Many people reading this post are in a similar position.
We all own a lot of shares of a stock that has had a great six-day run. You've seen this story before, and you're sure the stock will drop back, so you're awfully tempted to sell some shares and buy back at a lower price, or to write covered calls or buy puts.
The put buying is straightforward; you pay a certain amount to buy some downside protection for a limited period of time; it's "insurance" that costs money upfront but pays out if the stock falls below the put price. Personally, I find this option too expensive; if I am confident a stock is going to fall, I'll just sell it.
Writing covered calls is my favorite way to play the ups and downs; I write them when I am very confident that a stock is extended, and the premiums are rich. Often I do this too early, and the trade quickly turns against me, but 80% of the time I do this, the call expires worthless. In about half the times it doesn't, I buy the call back at a modest loss. Even when I lose the stock, I usually have the opportunity to buy it back lower later on.
Then there is trading in and out. I have also had fun with this over the years, mostly when I take a disciplined approach. In the crazy Internet days, I used to buy Priceline at $57 and as soon as the broker told me I was filled, I placed an order to sell it at $63. The sell often filled the same day, and when it did, I placed an order to buy back at $58. I think this was a critical part of the success; if you set these targets in your head but don't place Good Till Canceled orders, there's a good chance you'll either not be online when the price target is hit, or you'll not have the discipline to push the button when it is.
All of these strategies have been very useful to have in place the past 5 years, as Celgene went from $75 to $39 to $75 to $41 to $80.
So what I am doing with Celgene right now?
Sitting on my hands and smiling.
This stock is too early in its run to even think of getting cute with call writing or in-and-out trading. Since it began its torrid run a week ago, every dip has been shallow and short, and the stock has traded exceedingly well at the end of almost every day. I think the Street is in the midst of a dramatic re-evaluation of the value of Celgene, and this takes time to be reflected in the stock price; nothing goes straight up. I think the stock will settle around $110. Even that price will only be a way station on the way to the next, much higher plateau.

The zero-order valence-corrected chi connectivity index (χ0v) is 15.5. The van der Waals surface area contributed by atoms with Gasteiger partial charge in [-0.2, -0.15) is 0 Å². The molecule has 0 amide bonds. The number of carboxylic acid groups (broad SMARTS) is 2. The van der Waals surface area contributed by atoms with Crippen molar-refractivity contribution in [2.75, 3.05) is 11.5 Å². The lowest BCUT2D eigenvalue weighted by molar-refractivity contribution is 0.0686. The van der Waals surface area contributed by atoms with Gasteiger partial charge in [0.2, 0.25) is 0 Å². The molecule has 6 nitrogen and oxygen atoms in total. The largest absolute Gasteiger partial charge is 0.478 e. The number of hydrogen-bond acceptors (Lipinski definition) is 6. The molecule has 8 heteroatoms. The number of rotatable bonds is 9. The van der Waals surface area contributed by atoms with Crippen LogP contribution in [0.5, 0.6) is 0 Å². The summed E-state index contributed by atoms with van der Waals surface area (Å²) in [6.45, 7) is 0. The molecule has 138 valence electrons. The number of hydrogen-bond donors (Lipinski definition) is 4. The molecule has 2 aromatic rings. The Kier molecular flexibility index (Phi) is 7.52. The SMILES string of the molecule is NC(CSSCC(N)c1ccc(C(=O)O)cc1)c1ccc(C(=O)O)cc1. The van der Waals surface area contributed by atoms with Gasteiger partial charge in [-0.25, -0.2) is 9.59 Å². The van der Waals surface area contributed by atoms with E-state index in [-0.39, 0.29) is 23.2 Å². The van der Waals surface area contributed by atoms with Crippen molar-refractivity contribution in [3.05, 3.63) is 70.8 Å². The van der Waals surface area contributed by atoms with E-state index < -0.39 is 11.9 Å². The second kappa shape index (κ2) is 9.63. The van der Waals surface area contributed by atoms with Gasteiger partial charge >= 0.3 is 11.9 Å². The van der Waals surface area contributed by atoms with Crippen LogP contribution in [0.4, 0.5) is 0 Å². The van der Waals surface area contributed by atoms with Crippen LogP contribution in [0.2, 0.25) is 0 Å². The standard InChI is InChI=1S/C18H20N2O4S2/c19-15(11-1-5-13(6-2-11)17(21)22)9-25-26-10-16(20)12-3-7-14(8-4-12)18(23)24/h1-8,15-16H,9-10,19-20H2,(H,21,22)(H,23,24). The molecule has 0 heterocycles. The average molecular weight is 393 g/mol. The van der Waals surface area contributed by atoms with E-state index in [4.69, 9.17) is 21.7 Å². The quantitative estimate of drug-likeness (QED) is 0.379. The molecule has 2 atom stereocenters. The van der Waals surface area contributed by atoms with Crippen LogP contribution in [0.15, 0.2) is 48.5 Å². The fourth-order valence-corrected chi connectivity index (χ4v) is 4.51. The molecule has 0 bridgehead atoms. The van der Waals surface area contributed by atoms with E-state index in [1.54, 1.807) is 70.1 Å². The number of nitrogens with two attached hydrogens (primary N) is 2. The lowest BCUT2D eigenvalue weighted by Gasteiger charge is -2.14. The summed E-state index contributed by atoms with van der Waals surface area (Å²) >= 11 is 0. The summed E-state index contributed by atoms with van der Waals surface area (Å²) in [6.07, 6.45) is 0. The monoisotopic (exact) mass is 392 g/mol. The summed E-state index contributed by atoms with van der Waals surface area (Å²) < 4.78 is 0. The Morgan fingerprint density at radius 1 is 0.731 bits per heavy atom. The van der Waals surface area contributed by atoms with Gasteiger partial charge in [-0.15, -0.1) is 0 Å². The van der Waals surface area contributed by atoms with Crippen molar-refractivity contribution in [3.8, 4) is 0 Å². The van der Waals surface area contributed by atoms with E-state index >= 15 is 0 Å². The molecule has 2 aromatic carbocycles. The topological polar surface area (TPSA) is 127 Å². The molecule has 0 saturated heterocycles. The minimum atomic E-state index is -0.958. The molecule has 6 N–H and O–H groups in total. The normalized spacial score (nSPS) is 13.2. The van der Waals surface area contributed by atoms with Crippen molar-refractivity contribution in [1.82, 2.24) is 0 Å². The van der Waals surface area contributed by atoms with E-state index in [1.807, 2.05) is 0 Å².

A year ago, I predicted Celgene would end 2012 at $100 and 2013 at $140; I was off by a few weeks on the first, and probably will be off two weeks on the second, but if you concur with my projection of $140 by a year from now, then how cute do you want to get trading in and out at $110?
What is the likelihood that when the train leaves the station again, you and your "trading shares" will be off the train, taking a nap or buying a pretzel? How can we #$%$ this likelihood?
History is a good guide. How many shares of Celgene did you own at (split-adjusted) 66 cents in 1998, or at $8 in 2005, pre-Revlimid? How many do you own know? How many were thus left behind in the station?
For me, the answer is "a lot." Had I held on to my 1998 position and pulled a Rip Van Winkle and woke up today, I'd have a considerably greater sum than I do now. Similarly, I bought a lot of Apple at $11; while I still have some, and sold some in the $600s, again, if I simply held my original shares, I'd be much better off.
Celgene is now about to make a run similar to what it did starting in 2005, and similar to what Apple did in 2005. It could rise 200% or more in the next five years.
Decide for yourself how diversified you want to be, and if you have a truly gargantuan number of shares, go ahead and trade some in and out and play with options, but make sure that a very substantial number of shares is in your untouchable, "core holdings" and nestled firmly in your pocket for the whole ride.